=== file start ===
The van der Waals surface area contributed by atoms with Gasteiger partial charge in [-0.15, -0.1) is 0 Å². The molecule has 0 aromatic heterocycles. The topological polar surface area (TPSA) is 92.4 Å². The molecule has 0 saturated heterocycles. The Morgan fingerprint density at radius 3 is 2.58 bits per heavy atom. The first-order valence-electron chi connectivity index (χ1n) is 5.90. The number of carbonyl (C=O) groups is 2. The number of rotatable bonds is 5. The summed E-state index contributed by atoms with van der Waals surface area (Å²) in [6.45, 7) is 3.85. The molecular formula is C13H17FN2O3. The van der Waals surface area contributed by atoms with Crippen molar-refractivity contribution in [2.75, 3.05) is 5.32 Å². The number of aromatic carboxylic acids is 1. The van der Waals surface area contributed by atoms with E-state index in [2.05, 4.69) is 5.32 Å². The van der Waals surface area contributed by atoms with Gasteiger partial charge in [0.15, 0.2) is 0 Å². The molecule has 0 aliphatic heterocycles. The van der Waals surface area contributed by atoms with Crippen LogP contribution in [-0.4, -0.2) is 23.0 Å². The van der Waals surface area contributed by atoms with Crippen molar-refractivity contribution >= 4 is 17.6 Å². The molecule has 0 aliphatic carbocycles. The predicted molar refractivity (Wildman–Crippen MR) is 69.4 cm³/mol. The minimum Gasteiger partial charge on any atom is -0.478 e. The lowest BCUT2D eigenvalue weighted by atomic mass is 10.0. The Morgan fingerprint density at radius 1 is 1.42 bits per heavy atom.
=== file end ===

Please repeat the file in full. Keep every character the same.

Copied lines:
The van der Waals surface area contributed by atoms with Gasteiger partial charge in [-0.15, -0.1) is 0 Å². The molecule has 0 aromatic heterocycles. The topological polar surface area (TPSA) is 92.4 Å². The molecule has 0 saturated heterocycles. The Morgan fingerprint density at radius 3 is 2.58 bits per heavy atom. The first-order valence-electron chi connectivity index (χ1n) is 5.90. The number of carbonyl (C=O) groups is 2. The number of rotatable bonds is 5. The summed E-state index contributed by atoms with van der Waals surface area (Å²) in [6.45, 7) is 3.85. The molecular formula is C13H17FN2O3. The van der Waals surface area contributed by atoms with Crippen molar-refractivity contribution in [2.75, 3.05) is 5.32 Å². The number of aromatic carboxylic acids is 1. The van der Waals surface area contributed by atoms with E-state index in [2.05, 4.69) is 5.32 Å². The van der Waals surface area contributed by atoms with Gasteiger partial charge in [0.15, 0.2) is 0 Å². The molecule has 0 aliphatic heterocycles. The van der Waals surface area contributed by atoms with Crippen LogP contribution in [-0.4, -0.2) is 23.0 Å². The van der Waals surface area contributed by atoms with Crippen molar-refractivity contribution >= 4 is 17.6 Å². The molecule has 0 aliphatic carbocycles. The predicted molar refractivity (Wildman–Crippen MR) is 69.4 cm³/mol. The minimum Gasteiger partial charge on any atom is -0.478 e. The lowest BCUT2D eigenvalue weighted by atomic mass is 10.0. The Morgan fingerprint density at radius 1 is 1.42 bits per heavy atom.